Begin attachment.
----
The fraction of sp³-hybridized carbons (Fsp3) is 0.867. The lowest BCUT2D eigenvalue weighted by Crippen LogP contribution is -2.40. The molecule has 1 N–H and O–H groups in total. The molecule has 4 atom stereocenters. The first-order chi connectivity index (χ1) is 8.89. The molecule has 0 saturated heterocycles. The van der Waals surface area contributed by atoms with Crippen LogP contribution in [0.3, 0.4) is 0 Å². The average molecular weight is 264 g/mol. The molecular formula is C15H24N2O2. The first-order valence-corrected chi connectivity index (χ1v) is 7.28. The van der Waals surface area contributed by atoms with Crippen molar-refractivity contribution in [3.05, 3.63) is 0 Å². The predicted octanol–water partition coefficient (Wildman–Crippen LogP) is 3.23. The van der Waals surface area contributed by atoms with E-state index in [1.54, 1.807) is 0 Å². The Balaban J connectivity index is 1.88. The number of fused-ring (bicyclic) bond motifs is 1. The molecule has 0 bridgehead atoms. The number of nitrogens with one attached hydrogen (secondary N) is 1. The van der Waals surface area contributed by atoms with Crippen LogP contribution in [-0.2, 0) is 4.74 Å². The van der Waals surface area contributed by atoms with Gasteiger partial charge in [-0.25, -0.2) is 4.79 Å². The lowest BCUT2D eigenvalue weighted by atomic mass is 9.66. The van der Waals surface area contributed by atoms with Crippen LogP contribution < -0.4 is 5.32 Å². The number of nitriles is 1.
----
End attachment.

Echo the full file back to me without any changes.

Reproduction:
The fraction of sp³-hybridized carbons (Fsp3) is 0.867. The lowest BCUT2D eigenvalue weighted by Crippen LogP contribution is -2.40. The molecule has 1 N–H and O–H groups in total. The molecule has 4 atom stereocenters. The first-order chi connectivity index (χ1) is 8.89. The molecule has 0 saturated heterocycles. The van der Waals surface area contributed by atoms with Crippen LogP contribution in [0.3, 0.4) is 0 Å². The average molecular weight is 264 g/mol. The molecular formula is C15H24N2O2. The first-order valence-corrected chi connectivity index (χ1v) is 7.28. The van der Waals surface area contributed by atoms with Crippen molar-refractivity contribution in [3.05, 3.63) is 0 Å². The predicted octanol–water partition coefficient (Wildman–Crippen LogP) is 3.23. The van der Waals surface area contributed by atoms with E-state index in [1.54, 1.807) is 0 Å². The Balaban J connectivity index is 1.88. The number of fused-ring (bicyclic) bond motifs is 1. The molecule has 0 bridgehead atoms. The number of nitrogens with one attached hydrogen (secondary N) is 1. The van der Waals surface area contributed by atoms with Crippen LogP contribution in [-0.2, 0) is 4.74 Å². The van der Waals surface area contributed by atoms with Gasteiger partial charge in [-0.25, -0.2) is 4.79 Å². The lowest BCUT2D eigenvalue weighted by atomic mass is 9.66. The van der Waals surface area contributed by atoms with Crippen LogP contribution < -0.4 is 5.32 Å². The number of nitriles is 1.